NWORA Remembrance Vol.4 - NE99


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Page 67 of 97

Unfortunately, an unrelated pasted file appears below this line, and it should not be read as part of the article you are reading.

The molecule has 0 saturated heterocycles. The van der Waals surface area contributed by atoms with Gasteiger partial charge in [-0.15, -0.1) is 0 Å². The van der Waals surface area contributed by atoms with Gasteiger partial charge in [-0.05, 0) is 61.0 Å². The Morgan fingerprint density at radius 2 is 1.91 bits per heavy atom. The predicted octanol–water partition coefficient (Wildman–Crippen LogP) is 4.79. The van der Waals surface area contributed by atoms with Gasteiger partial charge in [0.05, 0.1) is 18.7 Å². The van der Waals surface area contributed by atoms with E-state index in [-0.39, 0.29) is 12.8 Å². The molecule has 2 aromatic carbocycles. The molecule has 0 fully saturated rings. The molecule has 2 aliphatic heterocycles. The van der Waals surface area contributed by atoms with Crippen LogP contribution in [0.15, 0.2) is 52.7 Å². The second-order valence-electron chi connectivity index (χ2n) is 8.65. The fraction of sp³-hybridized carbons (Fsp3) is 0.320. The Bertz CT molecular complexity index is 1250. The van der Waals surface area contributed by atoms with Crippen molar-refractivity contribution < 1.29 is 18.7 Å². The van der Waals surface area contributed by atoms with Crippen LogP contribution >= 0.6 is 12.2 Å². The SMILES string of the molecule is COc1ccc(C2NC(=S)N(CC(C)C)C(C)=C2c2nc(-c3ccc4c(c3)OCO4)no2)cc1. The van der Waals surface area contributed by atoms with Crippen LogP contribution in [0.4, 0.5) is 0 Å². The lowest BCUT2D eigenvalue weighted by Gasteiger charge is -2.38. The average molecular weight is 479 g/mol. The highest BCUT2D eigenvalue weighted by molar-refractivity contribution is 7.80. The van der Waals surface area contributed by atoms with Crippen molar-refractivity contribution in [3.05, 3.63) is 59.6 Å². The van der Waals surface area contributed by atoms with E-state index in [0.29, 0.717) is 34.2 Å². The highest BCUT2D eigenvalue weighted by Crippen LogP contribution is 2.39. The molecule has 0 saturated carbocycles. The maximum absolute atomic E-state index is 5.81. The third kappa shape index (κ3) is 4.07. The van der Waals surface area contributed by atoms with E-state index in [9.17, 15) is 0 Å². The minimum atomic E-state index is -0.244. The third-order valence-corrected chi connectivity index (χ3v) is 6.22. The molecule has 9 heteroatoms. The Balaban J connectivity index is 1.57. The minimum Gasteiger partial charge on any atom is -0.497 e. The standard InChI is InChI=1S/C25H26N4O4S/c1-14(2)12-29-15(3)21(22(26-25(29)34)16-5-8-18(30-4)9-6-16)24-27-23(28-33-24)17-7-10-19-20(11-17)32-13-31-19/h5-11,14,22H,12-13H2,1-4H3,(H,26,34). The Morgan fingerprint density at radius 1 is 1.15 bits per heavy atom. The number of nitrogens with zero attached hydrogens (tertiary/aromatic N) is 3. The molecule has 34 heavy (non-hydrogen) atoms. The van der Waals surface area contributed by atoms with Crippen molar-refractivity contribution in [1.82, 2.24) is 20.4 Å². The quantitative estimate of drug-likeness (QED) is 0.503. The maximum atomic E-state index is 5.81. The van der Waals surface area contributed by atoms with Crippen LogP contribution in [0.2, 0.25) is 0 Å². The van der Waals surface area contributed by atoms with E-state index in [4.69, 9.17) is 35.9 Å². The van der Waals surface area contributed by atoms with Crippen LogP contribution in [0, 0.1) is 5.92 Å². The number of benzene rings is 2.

Forget-me-not 63 C hristmas, according to a popular song, is "the most wonderful time of the year." For many it's a serious time - a church time. But for all people parted from loved ones it's a sad time. And this sad feeling is often more intense when Christmas falls on a Sunday, as Christmas Eve did in 2000. It was a sad day in Kingston that Christmas Eve, Sunday, 24 December 1899. For the locals were reeling from the shock of the mind-boggling Boer defeats of British troops during the preceding "Black Week" in far away South Africa. Above all, Kingstonians feared for the lives of the 60 or so Kingston men of "D" Company, Second Battalion, Royal Canadian Regiment (RCR) serving as part of the British Army in South Africa, men whose whereabouts were unknown. This was Canada's first war-time Christmas. It was the first Christmas of national soul-searching while facing the horrors of modern warfare. Canadian thoughts on the birth of the Prince of Peace were entwined with visions of violent mass death. Christmas 1899 was our first Christmas of searchlights, barbed wire, ambush from trenches, machine-guns, pom-poms, quick-firing field guns, smokeless powder and accurate long-range rifles: A modern war without modern medicine. What had gone wrong with our stern lesson to put down the uppity Boers? In October many had boasted it would be over by Christmas. But the Boers were no bow-and-arrow people. For the first time in 40 years the enemy was as well-armed as the British. The Boers were fighting for their own land and were good at it. They taught the lesson: This was no war for foot-slogging or cavalry charges. The unthinkable had happened. By the end of Black Week (10-15 December) 16,000 British regulars had been butchered, taken prisoner or bottled up in widely separated actions at Magersfontein, Stormberg and Colenso. Ladysmith, Mafeking and Kimberley were still under siege. Eleven guns had been lost. Britain was humbled before the world. Irish and American volunteers embarked to join "Blake's Brigade" and help the Boers. On Sunday, 17 December, the War Office in London ordered all Britain's reserves to South Africa - 106,000 men. The Boers and their helpers were to be crushed. On 21 December the call went out for a second Canadian contingent. But where were the Royal Canadians?... After a month at sea, the RCRs had landed in Capetown on 29 November. They moved up-country at once by open train, confident they'd whip the Boers and eat Christmas dinner in Pretoria. Christmas Eve, however, was to find most of these armed college boys, shop clerks and factory hands still alive, but in a sorrier - perhaps, wiser - state. Forty hours and 500 miles after landing, the weary, parched, freezing and near-blinded men tumbled out of their open trucks. Their bodies were still on the rolling sea; their sea-legs wouldn't stand. Remembrance Vol.4 by Terence Cottrell BA(Hons), MA, JD.

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